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Elite football teams that do not have a winter break lose on average 303 player-days more per season to injuries than those teams that do: a comparison among 35 professional European teams
  1. Jan Ekstrand1,2,3,
  2. Armin Spreco2,4,
  3. Michael Davison2,5
  1. 1 Division of Community Medicine, Department of Medical and Health Sciences, Linköping University, Linköping, Sweden
  2. 2 Football Research Group, Linköping, Sweden
  3. 3 Aspetar Orthopaedic and Sports Medicine Hospital, Doha, Qatar
  4. 4 Region Östergötland, Center for Health Services Development, Linköping, Sweden
  5. 5 Isokinetic Medical Group, FIFA Medical Centre of Excellence, London, UK
  1. Correspondence to Professor Jan Ekstrand, Division of Community Medicine, Department of Medical and Health Sciences, Linköping University, Linköping S-582 21, Sweden; jan.ekstrand{at}


Objective To compare injury rates among professional men’s football teams that have a winter break in their league season schedule with corresponding rates in teams that do not.

Methods 56 football teams from 15 European countries were prospectively followed for seven seasons (2010/2011–2016/2017)—a total of 155 team-seasons. Individual training, match exposure and time-loss injuries were registered. Four different injury rates were analysed over four periods within the season, and linear regression was performed on team-level data to analyse the effect of winter break on each of the injury rates. Crude analyses and analyses adjusted for climatic region were performed.

Results 9660 injuries were reported during 1 447 011 exposure hours. English teams had no winter break scheduled in the season calendar: the other European teams had a mean winter break scheduled for 10.0 days. Teams without a winter break lost on average 303 days more per season due to injuries than teams with a winter break during the whole season (p<0.001). The results were similar across the three periods August–December (p=0.013), January–March (p<0.001) and April–May (p=0.050). Teams without a winter break also had a higher incidence of severe injuries than teams with a winter break during the whole season (2.1 severe injuries more per season for teams without a winter break, p=0.002), as well as during the period January–March (p=0.003). A winter break was not associated with higher team training attendance or team match availability. Climatic region was also associated with injury rates.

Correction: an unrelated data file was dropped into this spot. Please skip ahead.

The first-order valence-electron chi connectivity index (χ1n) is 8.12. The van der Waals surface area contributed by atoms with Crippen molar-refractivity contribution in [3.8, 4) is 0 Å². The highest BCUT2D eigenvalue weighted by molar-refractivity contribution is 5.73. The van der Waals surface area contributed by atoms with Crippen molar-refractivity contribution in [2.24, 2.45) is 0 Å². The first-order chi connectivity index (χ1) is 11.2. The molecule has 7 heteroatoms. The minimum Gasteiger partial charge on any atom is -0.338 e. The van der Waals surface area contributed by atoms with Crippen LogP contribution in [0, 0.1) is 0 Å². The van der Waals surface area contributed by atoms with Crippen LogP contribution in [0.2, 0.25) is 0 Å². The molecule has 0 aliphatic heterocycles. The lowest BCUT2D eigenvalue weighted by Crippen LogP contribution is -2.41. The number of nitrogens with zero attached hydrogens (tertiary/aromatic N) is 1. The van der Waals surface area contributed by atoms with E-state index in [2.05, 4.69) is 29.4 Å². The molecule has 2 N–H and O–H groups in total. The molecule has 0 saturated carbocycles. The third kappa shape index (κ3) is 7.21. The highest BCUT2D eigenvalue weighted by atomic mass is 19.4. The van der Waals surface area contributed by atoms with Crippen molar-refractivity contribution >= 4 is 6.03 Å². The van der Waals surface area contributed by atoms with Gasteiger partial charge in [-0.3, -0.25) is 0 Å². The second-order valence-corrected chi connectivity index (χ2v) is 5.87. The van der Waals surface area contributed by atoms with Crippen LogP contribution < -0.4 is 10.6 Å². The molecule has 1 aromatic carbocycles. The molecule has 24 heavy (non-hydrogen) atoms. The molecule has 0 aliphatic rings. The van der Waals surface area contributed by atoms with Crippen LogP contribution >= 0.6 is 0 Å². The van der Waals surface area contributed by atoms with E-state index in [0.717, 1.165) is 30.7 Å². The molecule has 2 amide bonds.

Conclusions The absence of a scheduled winter break was associated with a higher injury burden, both before and during the two periods following the time that many European teams take a winter break. Teams without a winter break (English clubs) had a higher incidence of severe injuries following the time of the year that other teams (other European clubs) had their scheduled break.

  • soccer
  • professional
  • injury
  • winter break
  • midseason break
  • climate
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  • Contributors JE was responsible for the conception and design of the study and responsible for the data collection over the study period. AS conducted the analyses. All authors contributed to interpretation of the findings. JE and AS wrote the first draft of the paper, which was critically revised by MD. The final manuscript was approved by all authors. JE is the study guarantor.

  • Funding The Football Research Group was established in Linköping, Sweden, in cooperation with Linköping University, using grants from UEFA, the Swedish Football Association and the Swedish Research Council for Sport Science.

  • Competing interests None declared.

  • Ethics approval The study design was approved by the UEFA Medical Committee.

  • Provenance and peer review Not commissioned; externally peer reviewed.

  • Correction notice This article has been corrected since it published Online First. The conclusion and ’what are the findings' statements have been updated.

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